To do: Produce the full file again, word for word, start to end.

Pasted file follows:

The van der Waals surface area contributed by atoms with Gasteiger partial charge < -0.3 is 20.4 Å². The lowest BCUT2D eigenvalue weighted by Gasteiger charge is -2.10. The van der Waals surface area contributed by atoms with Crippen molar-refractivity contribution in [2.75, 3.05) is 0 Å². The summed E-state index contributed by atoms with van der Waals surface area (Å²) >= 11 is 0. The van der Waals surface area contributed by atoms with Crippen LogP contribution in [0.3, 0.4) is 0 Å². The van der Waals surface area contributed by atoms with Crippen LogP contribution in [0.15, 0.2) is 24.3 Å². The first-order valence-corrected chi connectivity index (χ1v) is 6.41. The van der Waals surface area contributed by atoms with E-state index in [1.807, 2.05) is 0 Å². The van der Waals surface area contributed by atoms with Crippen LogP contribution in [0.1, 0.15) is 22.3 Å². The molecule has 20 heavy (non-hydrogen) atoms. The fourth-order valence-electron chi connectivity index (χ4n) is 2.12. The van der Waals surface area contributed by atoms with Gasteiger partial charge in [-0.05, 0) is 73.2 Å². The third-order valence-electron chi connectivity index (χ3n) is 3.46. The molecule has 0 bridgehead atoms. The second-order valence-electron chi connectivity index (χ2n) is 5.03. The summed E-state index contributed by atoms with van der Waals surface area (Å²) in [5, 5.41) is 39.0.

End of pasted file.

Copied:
The van der Waals surface area contributed by atoms with Gasteiger partial charge < -0.3 is 20.4 Å². The lowest BCUT2D eigenvalue weighted by Gasteiger charge is -2.10. The van der Waals surface area contributed by atoms with Crippen molar-refractivity contribution in [2.75, 3.05) is 0 Å². The summed E-state index contributed by atoms with van der Waals surface area (Å²) >= 11 is 0. The van der Waals surface area contributed by atoms with Crippen LogP contribution in [0.3, 0.4) is 0 Å². The van der Waals surface area contributed by atoms with Crippen LogP contribution in [0.15, 0.2) is 24.3 Å². The first-order valence-corrected chi connectivity index (χ1v) is 6.41. The van der Waals surface area contributed by atoms with E-state index in [1.807, 2.05) is 0 Å². The van der Waals surface area contributed by atoms with Crippen LogP contribution in [0.1, 0.15) is 22.3 Å². The molecule has 20 heavy (non-hydrogen) atoms. The fourth-order valence-electron chi connectivity index (χ4n) is 2.12. The van der Waals surface area contributed by atoms with Gasteiger partial charge in [-0.05, 0) is 73.2 Å². The third-order valence-electron chi connectivity index (χ3n) is 3.46. The molecule has 0 bridgehead atoms. The second-order valence-electron chi connectivity index (χ2n) is 5.03. The summed E-state index contributed by atoms with van der Waals surface area (Å²) in [5, 5.41) is 39.0.